We may try to buy coffee that we know has a socially conscious providence or we may elect to do business with companies that are trying to create more equality throughout the entire coffee production cycle, from tree to cup. Another way we can contribute is to engage in microloans — giving money to an international entrepreneur through an organization such as Kiva, because $25 really can go a lot further in some parts of the world. These loans are mostly paid back to the lending organization and then you can choose to take your money back or to roll it into another microloan to help someone else.
For an example of how such a program can positively affect the coffee agriculture business, check out this great blog article on Kiva that shares the impact of its program on coffee farmers in Costa Rica.
Last November, we wrote about how the excessive rains in India were adjusting the forecast coffee exports from that country, and they have now reported a 21% decrease in exportable coffee during the 2008 – 2009 growing season. But it’s mostly about when the rains hit — they reported in June of this year that heavy summer rains will likely result in a 17% increase in coffee exports for the 2009 – 2010 growing season that begins on October 1st.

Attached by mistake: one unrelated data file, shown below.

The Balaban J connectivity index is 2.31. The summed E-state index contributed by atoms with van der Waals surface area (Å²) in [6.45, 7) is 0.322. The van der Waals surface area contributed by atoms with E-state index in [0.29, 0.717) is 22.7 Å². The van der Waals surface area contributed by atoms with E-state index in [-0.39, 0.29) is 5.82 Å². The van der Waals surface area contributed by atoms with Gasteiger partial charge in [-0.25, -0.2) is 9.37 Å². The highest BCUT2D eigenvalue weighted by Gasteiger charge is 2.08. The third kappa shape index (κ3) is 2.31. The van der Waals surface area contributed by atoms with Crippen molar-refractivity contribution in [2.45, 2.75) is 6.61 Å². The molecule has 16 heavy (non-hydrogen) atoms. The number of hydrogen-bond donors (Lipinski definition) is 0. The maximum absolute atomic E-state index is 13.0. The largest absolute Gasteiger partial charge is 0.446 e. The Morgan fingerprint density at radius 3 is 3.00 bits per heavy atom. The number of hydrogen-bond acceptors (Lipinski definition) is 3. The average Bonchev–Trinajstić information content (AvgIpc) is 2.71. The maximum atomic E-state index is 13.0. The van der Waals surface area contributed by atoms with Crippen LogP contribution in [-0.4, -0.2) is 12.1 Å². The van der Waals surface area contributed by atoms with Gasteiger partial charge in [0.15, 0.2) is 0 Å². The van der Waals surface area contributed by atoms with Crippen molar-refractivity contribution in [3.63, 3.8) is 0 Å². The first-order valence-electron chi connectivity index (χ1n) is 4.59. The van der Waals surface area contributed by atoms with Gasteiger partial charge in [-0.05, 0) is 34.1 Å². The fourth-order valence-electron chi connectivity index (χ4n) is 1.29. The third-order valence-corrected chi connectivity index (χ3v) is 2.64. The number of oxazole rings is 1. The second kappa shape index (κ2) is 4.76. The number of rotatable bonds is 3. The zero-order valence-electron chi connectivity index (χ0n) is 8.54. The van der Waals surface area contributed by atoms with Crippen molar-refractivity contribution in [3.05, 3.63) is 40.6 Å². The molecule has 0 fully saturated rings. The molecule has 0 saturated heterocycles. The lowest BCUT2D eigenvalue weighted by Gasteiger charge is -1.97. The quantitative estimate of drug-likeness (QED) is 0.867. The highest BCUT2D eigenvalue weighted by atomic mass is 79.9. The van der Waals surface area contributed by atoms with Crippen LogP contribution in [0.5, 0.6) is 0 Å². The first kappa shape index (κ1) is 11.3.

Because we’re working with an agricultural product, the flavor nuances and fluctuations created by the weather really do inform the more artistic elements of coffee overall. The ‘third wave’ of the espresso industry (which Eric from Seattle Espresso Machine Co. and Sam of Equal Exchange talk about in this video) was largely brought about by the ability to source very specific beans from estates around the world. Instead of buying huge blended batches of beans from an exporter, roasters started to go to the plantations themselves and trying different coffee beans, charting how they changed over time — sometimes the plantations produced an amazing coffee, other times they would maybe be just good or not-so-great.